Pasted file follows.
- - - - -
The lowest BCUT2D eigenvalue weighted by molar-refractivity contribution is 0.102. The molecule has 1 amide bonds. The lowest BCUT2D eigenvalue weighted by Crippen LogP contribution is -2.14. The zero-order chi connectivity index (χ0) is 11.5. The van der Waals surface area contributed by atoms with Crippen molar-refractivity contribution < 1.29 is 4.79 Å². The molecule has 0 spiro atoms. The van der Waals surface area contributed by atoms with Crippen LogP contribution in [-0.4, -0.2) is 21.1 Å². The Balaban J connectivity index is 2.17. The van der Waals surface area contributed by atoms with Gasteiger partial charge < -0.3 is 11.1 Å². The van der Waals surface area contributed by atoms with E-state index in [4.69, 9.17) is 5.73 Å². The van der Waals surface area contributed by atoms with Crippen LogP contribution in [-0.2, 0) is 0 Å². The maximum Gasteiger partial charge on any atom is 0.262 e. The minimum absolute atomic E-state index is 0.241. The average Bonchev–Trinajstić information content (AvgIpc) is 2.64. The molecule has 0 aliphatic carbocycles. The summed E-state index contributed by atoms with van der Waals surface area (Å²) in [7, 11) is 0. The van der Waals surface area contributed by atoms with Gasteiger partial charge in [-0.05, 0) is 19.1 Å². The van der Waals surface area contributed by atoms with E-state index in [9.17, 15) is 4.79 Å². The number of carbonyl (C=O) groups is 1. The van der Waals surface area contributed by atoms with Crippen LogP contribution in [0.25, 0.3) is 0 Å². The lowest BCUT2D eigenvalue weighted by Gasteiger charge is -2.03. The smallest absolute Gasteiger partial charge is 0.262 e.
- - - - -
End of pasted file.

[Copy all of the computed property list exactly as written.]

The lowest BCUT2D eigenvalue weighted by molar-refractivity contribution is 0.102. The molecule has 1 amide bonds. The lowest BCUT2D eigenvalue weighted by Crippen LogP contribution is -2.14. The zero-order chi connectivity index (χ0) is 11.5. The van der Waals surface area contributed by atoms with Crippen molar-refractivity contribution < 1.29 is 4.79 Å². The molecule has 0 spiro atoms. The van der Waals surface area contributed by atoms with Crippen LogP contribution in [-0.4, -0.2) is 21.1 Å². The Balaban J connectivity index is 2.17. The van der Waals surface area contributed by atoms with Gasteiger partial charge < -0.3 is 11.1 Å². The van der Waals surface area contributed by atoms with E-state index in [4.69, 9.17) is 5.73 Å². The van der Waals surface area contributed by atoms with Crippen LogP contribution in [-0.2, 0) is 0 Å². The maximum Gasteiger partial charge on any atom is 0.262 e. The minimum absolute atomic E-state index is 0.241. The average Bonchev–Trinajstić information content (AvgIpc) is 2.64. The molecule has 0 aliphatic carbocycles. The summed E-state index contributed by atoms with van der Waals surface area (Å²) in [7, 11) is 0. The van der Waals surface area contributed by atoms with Gasteiger partial charge in [-0.05, 0) is 19.1 Å². The van der Waals surface area contributed by atoms with E-state index in [9.17, 15) is 4.79 Å². The number of carbonyl (C=O) groups is 1. The van der Waals surface area contributed by atoms with Crippen LogP contribution in [0.25, 0.3) is 0 Å². The lowest BCUT2D eigenvalue weighted by Gasteiger charge is -2.03. The smallest absolute Gasteiger partial charge is 0.262 e.